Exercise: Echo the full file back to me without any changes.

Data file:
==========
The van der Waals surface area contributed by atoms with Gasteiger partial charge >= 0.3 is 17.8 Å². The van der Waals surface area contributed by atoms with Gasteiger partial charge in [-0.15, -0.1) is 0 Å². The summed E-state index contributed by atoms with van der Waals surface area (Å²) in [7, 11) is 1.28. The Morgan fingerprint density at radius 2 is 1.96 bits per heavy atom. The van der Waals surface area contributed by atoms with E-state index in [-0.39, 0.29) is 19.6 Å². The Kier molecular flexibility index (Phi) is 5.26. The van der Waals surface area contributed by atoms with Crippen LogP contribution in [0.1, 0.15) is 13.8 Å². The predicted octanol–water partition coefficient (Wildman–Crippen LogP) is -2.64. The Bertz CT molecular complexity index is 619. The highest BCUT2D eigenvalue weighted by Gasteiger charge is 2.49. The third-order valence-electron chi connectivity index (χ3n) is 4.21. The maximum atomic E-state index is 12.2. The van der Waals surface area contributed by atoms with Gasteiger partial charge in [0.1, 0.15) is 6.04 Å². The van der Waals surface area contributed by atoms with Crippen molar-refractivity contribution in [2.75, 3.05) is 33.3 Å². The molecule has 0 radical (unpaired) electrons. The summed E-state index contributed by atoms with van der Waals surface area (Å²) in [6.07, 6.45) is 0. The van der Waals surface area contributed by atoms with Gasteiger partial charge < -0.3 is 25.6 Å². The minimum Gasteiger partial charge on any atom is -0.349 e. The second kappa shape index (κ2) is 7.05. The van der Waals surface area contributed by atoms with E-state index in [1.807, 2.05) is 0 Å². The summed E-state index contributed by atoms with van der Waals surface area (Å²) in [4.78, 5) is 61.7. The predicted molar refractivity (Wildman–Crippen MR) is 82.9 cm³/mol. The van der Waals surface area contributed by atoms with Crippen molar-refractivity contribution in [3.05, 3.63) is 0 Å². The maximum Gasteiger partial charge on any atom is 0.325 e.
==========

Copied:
The van der Waals surface area contributed by atoms with Gasteiger partial charge >= 0.3 is 17.8 Å². The van der Waals surface area contributed by atoms with Gasteiger partial charge in [-0.15, -0.1) is 0 Å². The summed E-state index contributed by atoms with van der Waals surface area (Å²) in [7, 11) is 1.28. The Morgan fingerprint density at radius 2 is 1.96 bits per heavy atom. The van der Waals surface area contributed by atoms with E-state index in [-0.39, 0.29) is 19.6 Å². The Kier molecular flexibility index (Phi) is 5.26. The van der Waals surface area contributed by atoms with Crippen LogP contribution in [0.1, 0.15) is 13.8 Å². The predicted octanol–water partition coefficient (Wildman–Crippen LogP) is -2.64. The Bertz CT molecular complexity index is 619. The highest BCUT2D eigenvalue weighted by Gasteiger charge is 2.49. The third-order valence-electron chi connectivity index (χ3n) is 4.21. The maximum atomic E-state index is 12.2. The van der Waals surface area contributed by atoms with Gasteiger partial charge in [0.1, 0.15) is 6.04 Å². The van der Waals surface area contributed by atoms with Crippen molar-refractivity contribution in [2.75, 3.05) is 33.3 Å². The molecule has 0 radical (unpaired) electrons. The summed E-state index contributed by atoms with van der Waals surface area (Å²) in [6.07, 6.45) is 0. The van der Waals surface area contributed by atoms with Gasteiger partial charge < -0.3 is 25.6 Å². The minimum Gasteiger partial charge on any atom is -0.349 e. The second kappa shape index (κ2) is 7.05. The van der Waals surface area contributed by atoms with E-state index in [1.807, 2.05) is 0 Å². The summed E-state index contributed by atoms with van der Waals surface area (Å²) in [4.78, 5) is 61.7. The predicted molar refractivity (Wildman–Crippen MR) is 82.9 cm³/mol. The van der Waals surface area contributed by atoms with Crippen molar-refractivity contribution in [3.05, 3.63) is 0 Å². The maximum Gasteiger partial charge on any atom is 0.325 e.